On December 9th, 2017, Rick Garza and Joanna Eide of the WSLCB met concerned citizens to discuss the homegrow options and to see how they can assuage the concerns of the Washington patient turned consumer, but if you think about it, the Washington State patient has always been a consumer.
As the world catches up with cannabis common sense, it’s the state patient who knows what quality cannabis is. It’s the patient who has learned about their endocannabinoid system and sought out the right strains for their ailments because who else knows our bodies the best.
People have a hard time thinking of marijuana as medicinal and recreational due to 80 years of propaganda. Plus when one thinks of this plant being illegal; one realizes the government is not looking out for your best interest. America is great because we have choices and this is one natural ingredient everyone should have an option to grow and use in the privacy of their domain.
I would like to give props to Rick Garza and Joanna Eide for attending the meeting, but I believe they consider working in the WSLCB as “Just doing their job,” but for many in Washington and America, they are viewed as the ones in charge of a billion-dollar tax generating industry. As state employees, we feel you should be focused on the greater good, not the greater dollar. You are In charge of an industry that has people serving decades behind bars for the same “regulated business.”
Resentment towards the board rose among the crowd, Garza and Eide tried their best to level concerns about serving vested interests citing things like patients at previous WSLCB meetings. They noted that the WSLCB has open door policy concerning public meetings, but they fail to acknowledge the settlement concerning a lawsuit about secret meetings.
In attendance was Kim Novak who put it best when addressing the WSLCB’s comments. ”The WSLCB says it has to follow the mandates set forth by the Legislators. When we, the people, say we want homegrows, the Legislators say we have to work within the guidelines of the WSLCB. We are in an endless loop where each group says “go talk to the other.” We need the WSLCB to support us as we push a Homegrow Bill that makes changes for REAL legalization in the upcoming 2018 session.”
The legislatures requested for a traceability system and for the Cole Memo to be addressed when it comes to creating policy. Immediately one gets a traceability system when you incorporate the selling of plants and seeds in the present regulatory system; you don’t need a registry or permit system. Then there’s the addressing and abiding of The Cole Memo; it states explicitly the Federal government is not concerned about personal consumption which directly relates to homegrow. This is the only time The Cole Memo and Homegrows need to be used in the same sentence.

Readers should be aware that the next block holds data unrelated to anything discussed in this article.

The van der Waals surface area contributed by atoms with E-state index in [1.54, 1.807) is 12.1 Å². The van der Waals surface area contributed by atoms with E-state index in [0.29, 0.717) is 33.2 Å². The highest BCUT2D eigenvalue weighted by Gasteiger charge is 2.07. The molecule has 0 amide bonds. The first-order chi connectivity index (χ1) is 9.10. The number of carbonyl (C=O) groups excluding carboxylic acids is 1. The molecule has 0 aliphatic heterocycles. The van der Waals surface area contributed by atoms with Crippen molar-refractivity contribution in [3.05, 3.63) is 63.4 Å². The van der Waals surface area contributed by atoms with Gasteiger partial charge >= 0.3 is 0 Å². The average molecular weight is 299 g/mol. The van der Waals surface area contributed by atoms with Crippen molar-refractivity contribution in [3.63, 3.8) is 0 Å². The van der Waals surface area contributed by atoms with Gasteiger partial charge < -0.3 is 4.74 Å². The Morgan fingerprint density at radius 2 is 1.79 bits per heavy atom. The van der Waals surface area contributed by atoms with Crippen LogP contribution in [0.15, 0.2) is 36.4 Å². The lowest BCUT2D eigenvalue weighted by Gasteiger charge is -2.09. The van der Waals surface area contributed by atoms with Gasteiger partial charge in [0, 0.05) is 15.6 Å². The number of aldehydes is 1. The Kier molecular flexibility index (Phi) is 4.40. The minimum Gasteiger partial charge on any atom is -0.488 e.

Besides deceptive policy practices, consumers feel that the WSLCB homegrow review does not reflect public sentiment. Garza and Eide say they had to abide by the constraints laid out to them by the legislature; I argue that they took it too far.
The main issue with the WSLCB Homegrow Study is that it wasn’t a study that took in consideration public opinion, instead three options laid out for the public review. When the final Homegrow Study review was presented there was no fourth option laid out addressing the public’s desire, this makes the Washington State consumer feel left out of the process.
Homegrows are a fundamental part of cannabis legalization; it addresses human rights and civil liberties of the cannabis consumer. A license or registry is not legalization but another way to control basic civil liberties of the citizen.
What Can You Do?
There is a joint effort of citizens talking to the legislature about the upcoming rules. If you would like your voice heard to the legislature on homegrows, please e-mail firstname.lastname@example.org, as a collective voice we can make a difference.
Besides voicing your opinion, vote with your dollar. Believe it or not, there are those in the industry that stand against homegrow. Either out of fear of competition or fear of facing repercussions from the Federal government but to me it seems like a case of “covering your ass as you reap the rewards” while others stand prosecuted for a plant that shouldn’t be illegal in the first place. For those in the industry standing against homegrow I would like to present to you WACA, and for the for pro-homegrow establishments, I present to you a list (click here) being created by the good people at Seattle Hempfest.
For 2018, Washington State has locked in the big blue wall on the west coast. Which means the democratic (and most pro-legalization party) dominates the West Coast which should make it easier for passing policy but as we saw in the past eight years, even when there’s dominance they seem to drop the ball which is why it’s important that you speak up as a citizen. Whether it’s speaking up or making a purchase, 2018 is the year to let the legislatures know we demand homegrow.